By Walter Fenton
The Wesleyan Covenant Association’s Church Revitalization Task Force has launched Nehemiah Journey, a pilot program for local churches seeking revitalization. Three cohorts of eight to ten members have been organized in the United States and Zambia. The cohorts will help the diverse seven member team that leads the Nehemiah Journey refine the curriculum and resources it has created. The team hopes to add new cohorts every three to six months.
At present, the Nehemiah Journey involves three 12 week phases involving pastors, then lay leaders, and finally whole congregations in the work of revitalization. The Nehemiah Journey is predicated on prayer for guidance throughout the revitalization process. Team members emphasize that sustained renewal and growth involves far more than selecting a pre-packaged revitalization program. While acknowledging that there are similarities among local churches that need renewal, the team says it is important not to lose sight of each church’s unique circumstances. Consequently, sustained prayer ministries are essential for every local church that joins the Nehemiah Journey.
“When the task force members started their work in late 2019 and early 2020, they were focused on examining roadblocks to church revitalization and exploring successful pathways around them,” said the Rev. Dr. Leah Hidde-Gregory, a district superintendent in the Central Texas Annual Conference and the Nehemiah Journey’s team leader. “Our task was to pull together a report that could help churches that had fallen on hard times for whatever reason but were committed to revitalization. We of course had no idea a pandemic would essentially force every local church to think about revitalization to one degree or another.”
Well before the pandemic hit thousands of local United Methodist churches in the U.S. experienced slow declines in worship attendance during the first decade of the century only to see those declines accelerate in the decade thereafter. Approximately eighty-percent of the 31,000 local UM churches in the U.S. average less than 100 in worship attendance and over half of them average less than fifty. A number of reasons are cited for the dwindling size of local churches. Some find they are in communities where the wider population continues to decline. Others recognize that the historic ethnic and racial composition of their congregations do not reflect their surrounding neighborhoods. And other local churches have fragmented or even divided over the theological and social issues that have challenged the general church.
The effects of the pandemic have exacerbated the challenges many churches face. Pastors, often serving two or even three local churches or working full- to part-time jobs in addition to leading a church, have found themselves trying to hold congregations together any way they can. Many have turned to virtual worship, but others are in areas where bandwidth makes online worship impossible. They have managed, often just barely, to hold congregations together through daily or weekly emails, phone calls, and socially distanced visits. And while many local churches have returned to in-person worship, they have limited the number of people who can attend by roping off pews or limiting the number of chairs in worship spaces. Most church leaders recognize a season of revitalization is essential as pandemic induced restrictions are lifted.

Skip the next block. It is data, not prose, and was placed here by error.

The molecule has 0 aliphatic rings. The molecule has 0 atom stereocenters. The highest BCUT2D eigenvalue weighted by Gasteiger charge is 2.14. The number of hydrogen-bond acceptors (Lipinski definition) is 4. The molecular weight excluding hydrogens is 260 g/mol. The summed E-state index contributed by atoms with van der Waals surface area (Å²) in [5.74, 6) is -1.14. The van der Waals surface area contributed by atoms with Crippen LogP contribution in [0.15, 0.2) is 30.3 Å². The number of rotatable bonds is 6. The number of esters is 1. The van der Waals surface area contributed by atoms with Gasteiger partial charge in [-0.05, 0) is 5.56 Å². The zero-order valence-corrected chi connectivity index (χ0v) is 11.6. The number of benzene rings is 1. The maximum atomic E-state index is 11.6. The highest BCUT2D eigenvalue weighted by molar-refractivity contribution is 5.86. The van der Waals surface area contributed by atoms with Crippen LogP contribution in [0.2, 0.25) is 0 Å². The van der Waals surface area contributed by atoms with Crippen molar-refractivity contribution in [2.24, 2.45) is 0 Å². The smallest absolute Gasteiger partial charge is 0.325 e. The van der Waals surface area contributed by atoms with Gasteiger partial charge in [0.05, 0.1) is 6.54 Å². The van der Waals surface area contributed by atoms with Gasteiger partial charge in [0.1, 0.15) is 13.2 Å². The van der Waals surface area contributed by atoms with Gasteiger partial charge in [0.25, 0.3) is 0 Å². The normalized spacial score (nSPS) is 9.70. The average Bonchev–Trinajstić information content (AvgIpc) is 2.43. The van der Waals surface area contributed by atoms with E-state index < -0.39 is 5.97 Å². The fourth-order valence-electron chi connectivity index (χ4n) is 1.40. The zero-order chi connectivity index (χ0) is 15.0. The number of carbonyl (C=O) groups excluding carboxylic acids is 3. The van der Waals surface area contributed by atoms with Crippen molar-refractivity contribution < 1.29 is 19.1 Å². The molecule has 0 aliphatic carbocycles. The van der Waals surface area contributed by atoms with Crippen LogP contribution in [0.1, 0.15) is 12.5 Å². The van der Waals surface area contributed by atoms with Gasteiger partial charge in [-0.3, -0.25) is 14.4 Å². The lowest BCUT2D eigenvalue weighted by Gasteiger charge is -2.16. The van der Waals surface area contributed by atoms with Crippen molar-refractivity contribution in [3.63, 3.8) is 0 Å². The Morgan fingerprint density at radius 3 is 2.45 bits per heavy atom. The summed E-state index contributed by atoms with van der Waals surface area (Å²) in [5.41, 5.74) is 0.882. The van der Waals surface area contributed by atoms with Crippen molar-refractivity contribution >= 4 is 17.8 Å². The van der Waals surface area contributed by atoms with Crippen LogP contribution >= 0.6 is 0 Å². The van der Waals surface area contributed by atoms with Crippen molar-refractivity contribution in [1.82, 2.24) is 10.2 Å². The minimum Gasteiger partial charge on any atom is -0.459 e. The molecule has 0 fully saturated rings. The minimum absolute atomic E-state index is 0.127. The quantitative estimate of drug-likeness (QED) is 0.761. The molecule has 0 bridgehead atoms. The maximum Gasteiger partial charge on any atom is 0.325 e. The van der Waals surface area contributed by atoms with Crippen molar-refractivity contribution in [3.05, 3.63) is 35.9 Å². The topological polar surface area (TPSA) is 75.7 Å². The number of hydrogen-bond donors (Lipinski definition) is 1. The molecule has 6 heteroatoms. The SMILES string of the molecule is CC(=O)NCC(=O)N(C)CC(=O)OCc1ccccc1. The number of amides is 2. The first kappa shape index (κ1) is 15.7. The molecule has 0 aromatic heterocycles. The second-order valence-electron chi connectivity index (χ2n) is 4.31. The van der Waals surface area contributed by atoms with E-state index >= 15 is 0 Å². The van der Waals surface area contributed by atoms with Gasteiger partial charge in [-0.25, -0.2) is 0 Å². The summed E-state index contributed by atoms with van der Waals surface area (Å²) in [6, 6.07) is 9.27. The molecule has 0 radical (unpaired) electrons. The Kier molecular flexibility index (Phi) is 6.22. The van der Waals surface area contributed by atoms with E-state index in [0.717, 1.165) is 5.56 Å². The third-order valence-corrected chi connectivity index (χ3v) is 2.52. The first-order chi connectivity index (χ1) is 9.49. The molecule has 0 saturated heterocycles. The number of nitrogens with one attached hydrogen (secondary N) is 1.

“Our hope as a team in creating the Nehemiah Journey is that it will be a journey to wholeness, health, and revitalization,” said the Rev. Dr. Scott Pattison a team member designated to help create curriculum and material for guiding clergy covenant groups. “In a sense, we need to understand we’re all in a season of revitalization, as we prepare, pray and work toward a new movement of vitalized clergy, laity and churches.”
Pattison, the lead pastor at St. Luke’s UM Church in Kokomo, Indiana, has been engaged in revitalization ministry for years. He has served as a mentor to clergy in Indiana and worked with pastors in Kenya as they explore principles for renewal and revitalization in the church. His congregation in Kokomo has agreed to join the Nehemiah Journey pilot program.
“I jumped at the opportunity to get involved in the program, and I shared it with our church leadership and staff,” said Pattison. “They’re not only honored to serve in this role but see it as an opportunity to engage in this process of prayer, congregational health, and discipleship building in order to be a part of what God is creating.”
Many local churches and their pastors often feel isolated and alone as they face the challenge of trying to stem decline and then grow again. Both Hidde-Gregory and Pattison noted that the sense of isolation has only been heightened by the pandemic. They believe the Nehemiah Journey has the potential to connect clergy and local churches in similar situations that are miles apart and help them with revitalization strategies.
“Local churches face tremendous challenges, there’s no doubt about it,” said Hidde-Gregory. “But I’m always amazed at how resilient most of them are despite the challenges. It’s the rare congregation that’s satisfied with where it’s at; the vast majority, whether they’re small, mid-size, or large, want to grow but are sometimes confronted by roadblocks they’re not quite sure how to get around. Given all the work we’ve done over the past year and the diverse team of leaders we’ve pulled together, we’re confident the Nehemiah Journey will offer ways for congregations to move forward.”
Pastors and local churches wanting to join a future Nehemiah Journey cohort can contact the Wesleyan Covenant Association for more information.
The Rev. Walter Fenton is Vice President for Strategic Engagement for the Wesleyan Covenant Association and is an elder in the Greater New Jersey Annual Conference.
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